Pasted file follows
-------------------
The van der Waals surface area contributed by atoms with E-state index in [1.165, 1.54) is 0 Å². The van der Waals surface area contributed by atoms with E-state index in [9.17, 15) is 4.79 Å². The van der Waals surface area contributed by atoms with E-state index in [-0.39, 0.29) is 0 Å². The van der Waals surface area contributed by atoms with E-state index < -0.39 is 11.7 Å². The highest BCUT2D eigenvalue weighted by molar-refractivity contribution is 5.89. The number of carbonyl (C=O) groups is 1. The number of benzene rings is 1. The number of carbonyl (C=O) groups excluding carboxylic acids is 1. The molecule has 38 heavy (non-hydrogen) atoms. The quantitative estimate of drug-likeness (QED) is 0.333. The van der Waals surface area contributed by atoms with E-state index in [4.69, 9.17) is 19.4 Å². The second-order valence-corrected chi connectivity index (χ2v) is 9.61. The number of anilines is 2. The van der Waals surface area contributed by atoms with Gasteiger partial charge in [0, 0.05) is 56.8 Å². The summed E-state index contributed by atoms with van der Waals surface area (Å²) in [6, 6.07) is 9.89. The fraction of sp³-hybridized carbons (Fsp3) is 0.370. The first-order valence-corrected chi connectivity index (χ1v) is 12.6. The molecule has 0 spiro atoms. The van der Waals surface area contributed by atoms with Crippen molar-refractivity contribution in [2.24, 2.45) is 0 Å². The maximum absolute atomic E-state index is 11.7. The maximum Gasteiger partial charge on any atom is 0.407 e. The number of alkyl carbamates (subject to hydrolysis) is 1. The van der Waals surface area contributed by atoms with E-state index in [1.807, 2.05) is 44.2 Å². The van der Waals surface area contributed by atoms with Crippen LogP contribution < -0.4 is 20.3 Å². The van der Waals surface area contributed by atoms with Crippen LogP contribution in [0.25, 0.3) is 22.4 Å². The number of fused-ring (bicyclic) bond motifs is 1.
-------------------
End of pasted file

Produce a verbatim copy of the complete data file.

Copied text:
The van der Waals surface area contributed by atoms with E-state index in [1.165, 1.54) is 0 Å². The van der Waals surface area contributed by atoms with E-state index in [9.17, 15) is 4.79 Å². The van der Waals surface area contributed by atoms with E-state index in [-0.39, 0.29) is 0 Å². The van der Waals surface area contributed by atoms with E-state index < -0.39 is 11.7 Å². The highest BCUT2D eigenvalue weighted by molar-refractivity contribution is 5.89. The number of carbonyl (C=O) groups is 1. The number of benzene rings is 1. The number of carbonyl (C=O) groups excluding carboxylic acids is 1. The molecule has 38 heavy (non-hydrogen) atoms. The quantitative estimate of drug-likeness (QED) is 0.333. The van der Waals surface area contributed by atoms with E-state index in [4.69, 9.17) is 19.4 Å². The second-order valence-corrected chi connectivity index (χ2v) is 9.61. The number of anilines is 2. The van der Waals surface area contributed by atoms with Gasteiger partial charge in [0, 0.05) is 56.8 Å². The summed E-state index contributed by atoms with van der Waals surface area (Å²) in [6, 6.07) is 9.89. The fraction of sp³-hybridized carbons (Fsp3) is 0.370. The first-order valence-corrected chi connectivity index (χ1v) is 12.6. The molecule has 0 spiro atoms. The van der Waals surface area contributed by atoms with Crippen molar-refractivity contribution in [2.24, 2.45) is 0 Å². The maximum absolute atomic E-state index is 11.7. The maximum Gasteiger partial charge on any atom is 0.407 e. The number of alkyl carbamates (subject to hydrolysis) is 1. The van der Waals surface area contributed by atoms with E-state index in [1.807, 2.05) is 44.2 Å². The van der Waals surface area contributed by atoms with Crippen LogP contribution < -0.4 is 20.3 Å². The van der Waals surface area contributed by atoms with Crippen LogP contribution in [0.25, 0.3) is 22.4 Å². The number of fused-ring (bicyclic) bond motifs is 1.